A moment to moment video of this morning’s total eclipse of the sun, from Faroe, which lasted about 2 minutes. The video’s long, so if you haven’t the time to watch all of it, go to about 1:10 and watch till 2:22 to see the approach of the eclipse through to the point it begins to pass. This is a spectacular recording of an historical moment. March 20 is the 2015 March equinox and the moon turns new only 14 hours after reaching lunar perigee – the moon’s closest point to Earth in its orbit – and this means this moon is a supermoon and will have a larger-than-average effect on Earth’s oceans. This new supermoon swings right in front of the equinox sun so that its shadow falls on parts of Earth.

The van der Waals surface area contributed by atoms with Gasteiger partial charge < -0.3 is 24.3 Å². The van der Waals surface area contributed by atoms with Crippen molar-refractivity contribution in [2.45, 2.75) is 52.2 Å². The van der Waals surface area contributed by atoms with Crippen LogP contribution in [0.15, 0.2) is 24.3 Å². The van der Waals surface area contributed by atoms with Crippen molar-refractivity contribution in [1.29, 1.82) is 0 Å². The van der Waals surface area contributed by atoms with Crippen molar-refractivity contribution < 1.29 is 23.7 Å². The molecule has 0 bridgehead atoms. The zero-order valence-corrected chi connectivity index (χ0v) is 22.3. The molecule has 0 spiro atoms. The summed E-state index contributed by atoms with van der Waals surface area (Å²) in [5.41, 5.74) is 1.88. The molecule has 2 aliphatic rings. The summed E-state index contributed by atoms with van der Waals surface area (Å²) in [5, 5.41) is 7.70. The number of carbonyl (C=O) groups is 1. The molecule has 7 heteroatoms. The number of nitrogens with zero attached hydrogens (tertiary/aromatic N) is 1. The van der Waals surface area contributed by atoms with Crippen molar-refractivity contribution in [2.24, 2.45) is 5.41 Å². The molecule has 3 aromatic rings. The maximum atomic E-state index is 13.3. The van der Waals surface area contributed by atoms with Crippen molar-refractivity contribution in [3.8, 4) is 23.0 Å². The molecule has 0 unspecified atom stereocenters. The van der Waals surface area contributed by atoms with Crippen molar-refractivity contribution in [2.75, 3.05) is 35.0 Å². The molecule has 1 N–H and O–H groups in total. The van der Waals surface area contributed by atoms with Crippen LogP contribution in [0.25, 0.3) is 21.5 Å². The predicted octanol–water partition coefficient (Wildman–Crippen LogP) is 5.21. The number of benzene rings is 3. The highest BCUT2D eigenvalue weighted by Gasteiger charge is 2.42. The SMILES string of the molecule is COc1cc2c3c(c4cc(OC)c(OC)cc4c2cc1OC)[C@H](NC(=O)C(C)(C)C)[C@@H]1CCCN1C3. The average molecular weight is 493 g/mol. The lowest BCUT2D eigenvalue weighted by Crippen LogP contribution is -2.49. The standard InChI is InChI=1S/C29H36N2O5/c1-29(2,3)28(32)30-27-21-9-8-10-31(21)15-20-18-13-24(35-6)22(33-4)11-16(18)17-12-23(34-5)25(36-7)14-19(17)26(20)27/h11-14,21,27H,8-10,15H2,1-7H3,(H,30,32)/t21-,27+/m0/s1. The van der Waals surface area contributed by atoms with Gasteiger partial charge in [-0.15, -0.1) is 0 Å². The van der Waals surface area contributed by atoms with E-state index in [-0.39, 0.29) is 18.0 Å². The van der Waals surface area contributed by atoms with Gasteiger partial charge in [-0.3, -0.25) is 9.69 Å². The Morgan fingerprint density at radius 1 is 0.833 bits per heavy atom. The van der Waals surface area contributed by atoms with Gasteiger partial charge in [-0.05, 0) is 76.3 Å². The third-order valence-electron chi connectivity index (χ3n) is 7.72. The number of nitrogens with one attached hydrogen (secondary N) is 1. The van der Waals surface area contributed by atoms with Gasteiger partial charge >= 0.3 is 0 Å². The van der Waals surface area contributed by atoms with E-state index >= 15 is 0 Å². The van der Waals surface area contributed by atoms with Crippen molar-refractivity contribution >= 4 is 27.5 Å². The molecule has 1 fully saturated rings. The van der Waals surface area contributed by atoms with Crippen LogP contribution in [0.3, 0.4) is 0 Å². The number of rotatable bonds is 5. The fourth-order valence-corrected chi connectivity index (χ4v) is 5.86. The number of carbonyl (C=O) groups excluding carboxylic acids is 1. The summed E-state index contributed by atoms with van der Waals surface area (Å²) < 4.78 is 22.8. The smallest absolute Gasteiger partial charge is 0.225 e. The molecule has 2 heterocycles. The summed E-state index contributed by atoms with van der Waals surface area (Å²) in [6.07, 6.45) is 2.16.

The eclipse covered 97% of the sun (over Faroe). Over London (near me) 84%. It was overcast here anyway, but still the sky darkened a little. Birds landed on trees and stayed there until after the event. The atmosphere was eery. I felt a bit headachey, sick and dizzy.
Make a note in your diary: the closest (to the earth) full supermoon will be in September, 2015. This next supermoon will be a new moon, and it’ll again cause a total eclipse of the sun.
Some images (below) of the eclipse, grabbed off my telly.
The day has been dominated by coronae, aureoles, and roundishishnesses in general. It will feed my art.